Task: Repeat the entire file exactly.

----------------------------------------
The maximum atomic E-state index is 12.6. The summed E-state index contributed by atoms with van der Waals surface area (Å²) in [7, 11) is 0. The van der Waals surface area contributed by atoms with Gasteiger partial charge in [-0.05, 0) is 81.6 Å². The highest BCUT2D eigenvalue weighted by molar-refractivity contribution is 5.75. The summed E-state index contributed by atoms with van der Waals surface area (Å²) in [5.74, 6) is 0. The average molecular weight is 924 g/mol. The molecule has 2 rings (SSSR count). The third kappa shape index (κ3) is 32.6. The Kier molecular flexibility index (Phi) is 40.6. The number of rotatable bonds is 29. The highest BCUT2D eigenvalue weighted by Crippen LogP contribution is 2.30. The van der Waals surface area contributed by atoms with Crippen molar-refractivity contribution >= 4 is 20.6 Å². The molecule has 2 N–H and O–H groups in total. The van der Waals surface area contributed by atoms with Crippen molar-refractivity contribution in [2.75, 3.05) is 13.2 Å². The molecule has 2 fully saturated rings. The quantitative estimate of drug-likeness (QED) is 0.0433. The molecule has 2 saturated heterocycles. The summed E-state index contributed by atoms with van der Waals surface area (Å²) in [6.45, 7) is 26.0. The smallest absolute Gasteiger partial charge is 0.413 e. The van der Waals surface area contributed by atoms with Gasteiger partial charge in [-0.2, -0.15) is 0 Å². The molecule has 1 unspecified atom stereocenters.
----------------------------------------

The maximum atomic E-state index is 12.6. The summed E-state index contributed by atoms with van der Waals surface area (Å²) in [7, 11) is 0. The van der Waals surface area contributed by atoms with Gasteiger partial charge in [-0.05, 0) is 81.6 Å². The highest BCUT2D eigenvalue weighted by molar-refractivity contribution is 5.75. The summed E-state index contributed by atoms with van der Waals surface area (Å²) in [5.74, 6) is 0. The average molecular weight is 924 g/mol. The molecule has 2 rings (SSSR count). The third kappa shape index (κ3) is 32.6. The Kier molecular flexibility index (Phi) is 40.6. The number of rotatable bonds is 29. The highest BCUT2D eigenvalue weighted by Crippen LogP contribution is 2.30. The van der Waals surface area contributed by atoms with Crippen molar-refractivity contribution >= 4 is 20.6 Å². The molecule has 2 N–H and O–H groups in total. The van der Waals surface area contributed by atoms with Crippen molar-refractivity contribution in [2.75, 3.05) is 13.2 Å². The molecule has 2 fully saturated rings. The quantitative estimate of drug-likeness (QED) is 0.0433. The molecule has 2 saturated heterocycles. The summed E-state index contributed by atoms with van der Waals surface area (Å²) in [6.45, 7) is 26.0. The smallest absolute Gasteiger partial charge is 0.413 e. The van der Waals surface area contributed by atoms with Gasteiger partial charge in [-0.2, -0.15) is 0 Å². The molecule has 1 unspecified atom stereocenters.